The operation of the CAS signal generator with the above-mentioned construction in accordance with the present invention will hereinafter be described in detail with reference to FIGS. 6a to 6k.

FIGS. 6a to 6k are timing diagrams illustrating a test mode cycle operation of the conventional refresh counter in FIG. 1 based on the output signals from the RAS and CAS signal generators in FIGS. 5A and 5B.

Programmed in the mode register in the SDRAM are a burst length (for example, 1, 2, 4, 8, . . . ,) defining the number of successive clocks in the burst mode, a counter type in the burst mode, a CAS length (for example, 1, 2, 3, 4, . . . ,) defining the number of clocks delayed from the input of a burst read command till the placing of first data on a DQ pin, and an OP-code specifying the test mode for testing the normal operation state of the refresh counter. The mode register set command MRS must be executed at time T0 to change the program contents in the mode register. The OP-code can be inputted through address input pins address[0:n].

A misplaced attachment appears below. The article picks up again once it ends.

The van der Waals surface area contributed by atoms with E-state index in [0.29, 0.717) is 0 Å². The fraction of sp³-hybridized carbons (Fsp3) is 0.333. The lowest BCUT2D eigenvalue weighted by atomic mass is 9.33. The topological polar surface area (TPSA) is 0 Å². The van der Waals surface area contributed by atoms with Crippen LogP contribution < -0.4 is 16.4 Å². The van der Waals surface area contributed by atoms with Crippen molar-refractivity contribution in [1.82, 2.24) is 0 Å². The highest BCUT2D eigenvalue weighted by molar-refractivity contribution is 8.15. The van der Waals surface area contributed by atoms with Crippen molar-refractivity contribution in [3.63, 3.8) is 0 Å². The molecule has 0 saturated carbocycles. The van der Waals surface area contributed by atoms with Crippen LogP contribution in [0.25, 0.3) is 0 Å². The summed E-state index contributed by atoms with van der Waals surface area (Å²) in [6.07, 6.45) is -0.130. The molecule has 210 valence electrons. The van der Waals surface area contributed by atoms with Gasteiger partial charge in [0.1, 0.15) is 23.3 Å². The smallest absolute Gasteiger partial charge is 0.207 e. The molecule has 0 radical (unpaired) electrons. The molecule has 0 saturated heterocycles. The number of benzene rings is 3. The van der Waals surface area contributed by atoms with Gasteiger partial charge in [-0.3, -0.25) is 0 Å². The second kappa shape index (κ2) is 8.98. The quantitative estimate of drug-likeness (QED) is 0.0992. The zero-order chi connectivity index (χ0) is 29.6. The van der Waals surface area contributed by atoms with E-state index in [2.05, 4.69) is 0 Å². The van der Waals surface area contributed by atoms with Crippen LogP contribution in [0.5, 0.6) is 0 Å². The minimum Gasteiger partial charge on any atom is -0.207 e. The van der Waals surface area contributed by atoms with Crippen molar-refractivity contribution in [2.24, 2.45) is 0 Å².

If the OP-code specifies the test mode at the time T0 to allow the present mode to enter the test mode, the test mode signal test-- mode is enabled from low to high in logic, thereby causing the first transfer switch S3 in the BS input stage 100 of the CAS signal generator to be turned off and the second transfer switch S5 in the BS input stage 100 to be turned on. As a result, the second transfer switch S5 transfers the internal bank select address signal xcnt[BS] to the BS input terminal of the CAS generator.

If the automatic refresh command signal AutoRef is applied at time T2, a refresh pulse signal in the chip is made active, thereby making a RAS signal (for example, RAS-- Bk[i]) of a bank corresponding to the bank select address signal xcnt[BS] active. Also, in response to the active refresh pulse signal, the bank select address signal xcnt[BS] is written in a register in the BS input stage 100 of the CAS signal generator.